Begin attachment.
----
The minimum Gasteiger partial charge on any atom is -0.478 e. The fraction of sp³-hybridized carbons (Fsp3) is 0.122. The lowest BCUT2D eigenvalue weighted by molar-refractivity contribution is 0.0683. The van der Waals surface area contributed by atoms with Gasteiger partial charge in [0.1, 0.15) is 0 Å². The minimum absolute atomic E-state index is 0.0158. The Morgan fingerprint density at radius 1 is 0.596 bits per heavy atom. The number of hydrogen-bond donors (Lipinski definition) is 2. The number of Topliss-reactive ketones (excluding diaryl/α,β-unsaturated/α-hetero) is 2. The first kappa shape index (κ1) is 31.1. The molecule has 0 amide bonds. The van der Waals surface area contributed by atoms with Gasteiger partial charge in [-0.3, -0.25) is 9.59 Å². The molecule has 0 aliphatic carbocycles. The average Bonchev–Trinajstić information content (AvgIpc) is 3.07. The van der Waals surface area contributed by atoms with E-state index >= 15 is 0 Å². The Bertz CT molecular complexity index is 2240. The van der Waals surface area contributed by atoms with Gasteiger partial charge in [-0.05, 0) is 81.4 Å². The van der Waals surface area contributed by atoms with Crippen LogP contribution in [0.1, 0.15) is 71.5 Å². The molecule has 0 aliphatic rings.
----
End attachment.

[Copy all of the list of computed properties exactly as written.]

The minimum Gasteiger partial charge on any atom is -0.478 e. The fraction of sp³-hybridized carbons (Fsp3) is 0.122. The lowest BCUT2D eigenvalue weighted by molar-refractivity contribution is 0.0683. The van der Waals surface area contributed by atoms with Gasteiger partial charge in [0.1, 0.15) is 0 Å². The minimum absolute atomic E-state index is 0.0158. The Morgan fingerprint density at radius 1 is 0.596 bits per heavy atom. The number of hydrogen-bond donors (Lipinski definition) is 2. The number of Topliss-reactive ketones (excluding diaryl/α,β-unsaturated/α-hetero) is 2. The first kappa shape index (κ1) is 31.1. The molecule has 0 amide bonds. The van der Waals surface area contributed by atoms with Gasteiger partial charge in [-0.3, -0.25) is 9.59 Å². The molecule has 0 aliphatic carbocycles. The average Bonchev–Trinajstić information content (AvgIpc) is 3.07. The van der Waals surface area contributed by atoms with E-state index >= 15 is 0 Å². The Bertz CT molecular complexity index is 2240. The van der Waals surface area contributed by atoms with Gasteiger partial charge in [-0.05, 0) is 81.4 Å². The van der Waals surface area contributed by atoms with Crippen LogP contribution in [0.1, 0.15) is 71.5 Å². The molecule has 0 aliphatic rings.